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The methods for enumeration of faecal streptococci from natural waters have been compared by different authors (Volterra et al., 1986; Yoshpe-Purer, 1989). Dionisio and Borrego (1995) compared eight methods for the specific recovery of faecal streptococci from natural freshwater and marine waters on the basis of the following characteristics: accuracy, specificity, selectivity, precision and relative recovery efficiency. The results obtained indicated that none of the tested methods showed perfect selectivity. The methods that showed the best performance characteristics were the MPN technique (with Rothe and Litsky media) and the m-Enterococcus agar in conjunction with the MF technique. The latter is the only technique recommended in the “Standard Methods” for faecal streptococci in conjunction with membrane filtration (APHA/AWWA/WPCF, 1995). A rapid confirmation technique, based on the transplantation of the membrane from m- Enterococcus agar after incubation for 48 hours at 36 ± 1°C to Bilis-Esculin-Agar (BEA) for 4 hours additional incubation, improves the low specificity of the m-Enterococcus agar, enabling the confirmation of 100 per cent of the colonies (Figueras et al., 1996). A similar procedure has been proposed by ISO (Table 8.7).

Recently, Audicana et al. (1995) designed and tested a modification of the KEA agar, named Oxolinic acid-Aesculin-Azide (OAA) agar, to improve the selectivity in the enumeration of faecal streptococci from water samples by the MF technique. The OAA agar showed higher specificity, selectivity and relative recovery efficiencies than those obtained when using m-Enterococcus and KF agars. In addition, no confirmation of typical colonies was needed when OAA agar was used, which shortens the time taken significantly and increases the accuracy of the method. The excellent performance of this culture medium was recently reconfirmed in a routine monitoring programme for bathing waters (Figueras et al., 1998). A Europe-wide standardisation trial demonstrated that the m-Enterococcus agar with total confirmation of the colonies (Figueras et al., 1996), the OAA medium (Audicana et al., 1995), and the miniaturised MPN method (Hernandez et al., 1991) produced the best results (Hernandez et al., 1995).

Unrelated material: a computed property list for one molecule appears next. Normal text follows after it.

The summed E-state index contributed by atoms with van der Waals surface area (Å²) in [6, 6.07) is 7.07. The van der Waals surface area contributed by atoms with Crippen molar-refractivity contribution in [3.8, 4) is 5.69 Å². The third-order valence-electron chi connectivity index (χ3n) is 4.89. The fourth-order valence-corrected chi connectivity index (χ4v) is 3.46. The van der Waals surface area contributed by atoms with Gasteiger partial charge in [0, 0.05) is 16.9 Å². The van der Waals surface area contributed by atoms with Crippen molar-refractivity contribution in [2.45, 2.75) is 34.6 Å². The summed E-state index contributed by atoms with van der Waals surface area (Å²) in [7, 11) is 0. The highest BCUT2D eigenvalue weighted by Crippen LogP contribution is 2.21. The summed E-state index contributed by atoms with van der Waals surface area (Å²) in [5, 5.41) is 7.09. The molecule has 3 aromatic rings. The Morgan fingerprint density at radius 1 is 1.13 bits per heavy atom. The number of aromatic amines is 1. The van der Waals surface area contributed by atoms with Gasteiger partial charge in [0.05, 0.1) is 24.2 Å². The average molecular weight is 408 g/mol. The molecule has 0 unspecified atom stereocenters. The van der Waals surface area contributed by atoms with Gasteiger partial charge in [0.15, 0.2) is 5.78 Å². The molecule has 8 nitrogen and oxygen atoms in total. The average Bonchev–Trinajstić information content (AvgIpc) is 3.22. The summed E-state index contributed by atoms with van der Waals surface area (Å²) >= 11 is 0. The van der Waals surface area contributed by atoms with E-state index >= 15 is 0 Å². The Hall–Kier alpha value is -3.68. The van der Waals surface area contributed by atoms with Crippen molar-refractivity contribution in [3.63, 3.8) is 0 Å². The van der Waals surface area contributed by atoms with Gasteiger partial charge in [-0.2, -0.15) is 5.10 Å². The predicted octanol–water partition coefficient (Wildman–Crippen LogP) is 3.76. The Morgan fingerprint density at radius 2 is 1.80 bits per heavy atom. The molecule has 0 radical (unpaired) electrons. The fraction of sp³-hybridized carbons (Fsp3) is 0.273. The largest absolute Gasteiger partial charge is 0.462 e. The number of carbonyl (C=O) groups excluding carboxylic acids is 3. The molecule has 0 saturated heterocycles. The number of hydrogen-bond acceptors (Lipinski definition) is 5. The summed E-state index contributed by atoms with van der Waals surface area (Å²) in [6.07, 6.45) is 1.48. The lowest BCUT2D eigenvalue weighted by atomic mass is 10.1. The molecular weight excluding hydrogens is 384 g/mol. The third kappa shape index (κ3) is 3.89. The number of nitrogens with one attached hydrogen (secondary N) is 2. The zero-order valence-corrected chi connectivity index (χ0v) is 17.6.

8.5.2 Thermotolerant coliforms and E. coli

The presumptive detection of thermotolerant coliforms can be considered sufficient to give an estimation for the presence of E. coli. The EC and A-1 media are the most widely recommended for the presumptive detection of thermotolerant coliforms with the MPN technique (APHA/AWWA/WPCF, 1992). The differences between the two approaches are based on the incubation periods: 44.5 ± 0.2 °C for 24 hours for the EC medium, and 36 ± 1 °C for 3 hours and transfer to 44.5 ± 0.2 °C for 21 hours for the A-1 medium. The tubes containing gas and acid in EC medium are confirmed in the same medium by subsequent incubation at 44.5 ± 0.2 °C for 24 hours. The A-1 medium does not require a confirmation test. Table 8.3 details accepted media. Thermotolerant coliform density and the 95 per cent confidence limits can be estimated with the use of MPN tables (APHA/AWWA/WPCF 1995; Bartram and Ballance, 1996).

The mFC agar is the most frequent medium used to quantify thermotolerant coliforms in water samples when the MF technique is used. Petri dishes containing filters are incubated at 44.5 ± 0.2 °C for 24 hours. Typical thermotolerant coliform colonies appear various shades of blue, atypical E. coli may be pale yellow, and non-thermotolerant coliform colonies are grey to cream in colour. Table 8.5 details accepted standardised media.

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